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What are the Different Types of Chemical Peels?

Chemical peels are a body treatment technique designed to improve and smooth the texture of the skin. A chemical solution is used to remove dead skin which triggers a regeneration of smoother, less wrinkled skin. There are three main types of chemical peels available on the market for a variety of treatment options and levels.

Chemical Peel

Alpha-Hydroxy Acids

This category include chemical peels created from citric acid, glycolic acid, lactic acid, malic acid, and tantaric acid. As AHAs are harsher than other types of chemical peels and may increase photosensitivity to sunlight, they are best used with caution but are considered safe as a cosmetic agent at recommended dosages. The pH balance of the peel determines its use and safety considerations required:

  • 5-10% solutions are often found in over-the-counter products used to promote exfoliation by reducing cell adhesion in the top layer of the skin. These products may cause the worsening of melisma or pigmentary problems.
  • 10-50% solutions have more pronounced benefits and are limited to temporary skin smoothing treatments. These products may also be useful in preparing the skin for stronger glycolic acid concentrations by priming the skin for a deeper chemical peel.
  • 50-70% solutions are applied for only a few minutes under the supervision of a physician. It can be used to treat acne, photo-damage, wrinkling, and melisma but the benefits will depend on the exact pH of the solution, the length of application, and the condition of the skin prior to treatment.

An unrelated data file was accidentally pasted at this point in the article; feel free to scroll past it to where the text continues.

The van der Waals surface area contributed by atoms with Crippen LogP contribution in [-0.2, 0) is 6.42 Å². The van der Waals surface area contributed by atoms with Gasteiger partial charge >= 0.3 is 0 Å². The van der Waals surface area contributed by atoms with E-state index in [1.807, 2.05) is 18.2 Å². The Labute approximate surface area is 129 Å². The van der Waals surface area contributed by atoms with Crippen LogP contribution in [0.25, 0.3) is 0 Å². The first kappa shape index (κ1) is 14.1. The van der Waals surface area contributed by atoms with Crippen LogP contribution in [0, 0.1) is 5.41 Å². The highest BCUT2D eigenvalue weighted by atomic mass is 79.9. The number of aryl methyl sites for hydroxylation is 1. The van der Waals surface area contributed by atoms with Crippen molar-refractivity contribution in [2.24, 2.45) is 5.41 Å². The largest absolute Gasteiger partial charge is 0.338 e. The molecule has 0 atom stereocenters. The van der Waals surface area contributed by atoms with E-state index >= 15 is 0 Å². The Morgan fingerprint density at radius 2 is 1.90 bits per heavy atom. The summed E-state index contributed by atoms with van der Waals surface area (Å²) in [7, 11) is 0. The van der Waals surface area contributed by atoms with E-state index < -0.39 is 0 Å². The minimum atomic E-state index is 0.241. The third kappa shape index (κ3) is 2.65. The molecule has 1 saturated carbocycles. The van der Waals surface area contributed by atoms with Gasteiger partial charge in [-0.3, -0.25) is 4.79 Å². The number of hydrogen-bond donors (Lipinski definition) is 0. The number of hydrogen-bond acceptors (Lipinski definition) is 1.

Side effects for AHAs vary from mild skin irritation, redness, and flaking at the mild end to blistering, burning, and skin discoloration at the more serious end. In most cases side effects will be mild and last only a day or two after treatment.

Beta-Hydroxy Acids

BHAs are more commonly used than AHAs due to their milder nature. Made of salicylic acid, these treatments are able to penetrate more deeply into the pores as well as control sebum excretion and prevent acne. Due to the improved penetration, BHAs are actually better at removing dead skin cells. They are also known for their ability to ease aches and pains and reduce fevers but they are primarily used in skin-care products for treatment of conditions including:

  • Seborrhoeic dermatitis;
  • Acne;
  • Psoriasis;
  • Calluses;
  • Corns;
  • Keratosis;
  • Pilaris;
  • Dandruff; and
  • Warts.

Because BHAs work as keratoyltic, bacteriocide, comedolytic agents they cause the cells of the epidermis to shed more readily as well as opening pores, neutralizing bacteria, and preventing pores from clogging by constricting pore diameter.

Trichloracetic Acid

This intermediate to deep peeling agent is available in concentrations ranging from 20-50% and is used to smooth out fine surface wrinkles, remove superficial blemishes, and correct skin pigment problems. The stronger the concentration, the deeper the TCA peel is able to penetrate into the skin and concentrations of over 35% are not recommended due to a high risk of scarring.